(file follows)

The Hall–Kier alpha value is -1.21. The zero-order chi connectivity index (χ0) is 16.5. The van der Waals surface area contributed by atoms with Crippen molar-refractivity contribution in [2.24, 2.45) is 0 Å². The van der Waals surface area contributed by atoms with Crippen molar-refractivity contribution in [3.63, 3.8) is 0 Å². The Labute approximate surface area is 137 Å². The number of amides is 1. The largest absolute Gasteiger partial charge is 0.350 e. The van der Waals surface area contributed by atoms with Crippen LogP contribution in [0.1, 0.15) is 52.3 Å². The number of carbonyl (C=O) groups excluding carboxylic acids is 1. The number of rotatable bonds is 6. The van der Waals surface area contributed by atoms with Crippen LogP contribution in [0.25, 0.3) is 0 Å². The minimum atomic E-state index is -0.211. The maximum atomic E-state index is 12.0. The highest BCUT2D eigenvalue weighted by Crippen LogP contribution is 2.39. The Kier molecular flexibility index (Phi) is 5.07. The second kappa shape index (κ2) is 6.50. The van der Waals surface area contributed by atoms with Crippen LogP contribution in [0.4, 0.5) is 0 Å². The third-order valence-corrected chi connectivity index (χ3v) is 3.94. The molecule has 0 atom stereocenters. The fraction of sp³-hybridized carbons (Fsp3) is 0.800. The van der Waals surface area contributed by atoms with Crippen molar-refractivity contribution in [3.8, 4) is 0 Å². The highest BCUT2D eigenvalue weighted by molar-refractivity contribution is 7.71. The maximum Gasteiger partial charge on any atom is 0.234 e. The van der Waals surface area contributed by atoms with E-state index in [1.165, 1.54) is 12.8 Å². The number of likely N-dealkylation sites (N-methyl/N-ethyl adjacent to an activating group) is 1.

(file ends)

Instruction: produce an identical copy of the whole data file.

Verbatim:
The Hall–Kier alpha value is -1.21. The zero-order chi connectivity index (χ0) is 16.5. The van der Waals surface area contributed by atoms with Crippen molar-refractivity contribution in [2.24, 2.45) is 0 Å². The van der Waals surface area contributed by atoms with Crippen molar-refractivity contribution in [3.63, 3.8) is 0 Å². The Labute approximate surface area is 137 Å². The number of amides is 1. The largest absolute Gasteiger partial charge is 0.350 e. The van der Waals surface area contributed by atoms with Crippen LogP contribution in [0.1, 0.15) is 52.3 Å². The number of carbonyl (C=O) groups excluding carboxylic acids is 1. The number of rotatable bonds is 6. The van der Waals surface area contributed by atoms with Crippen LogP contribution in [0.25, 0.3) is 0 Å². The minimum atomic E-state index is -0.211. The maximum atomic E-state index is 12.0. The highest BCUT2D eigenvalue weighted by Crippen LogP contribution is 2.39. The Kier molecular flexibility index (Phi) is 5.07. The second kappa shape index (κ2) is 6.50. The van der Waals surface area contributed by atoms with Crippen LogP contribution in [0.4, 0.5) is 0 Å². The third-order valence-corrected chi connectivity index (χ3v) is 3.94. The molecule has 0 atom stereocenters. The fraction of sp³-hybridized carbons (Fsp3) is 0.800. The van der Waals surface area contributed by atoms with Crippen molar-refractivity contribution in [3.8, 4) is 0 Å². The highest BCUT2D eigenvalue weighted by molar-refractivity contribution is 7.71. The maximum Gasteiger partial charge on any atom is 0.234 e. The van der Waals surface area contributed by atoms with E-state index in [1.165, 1.54) is 12.8 Å². The number of likely N-dealkylation sites (N-methyl/N-ethyl adjacent to an activating group) is 1.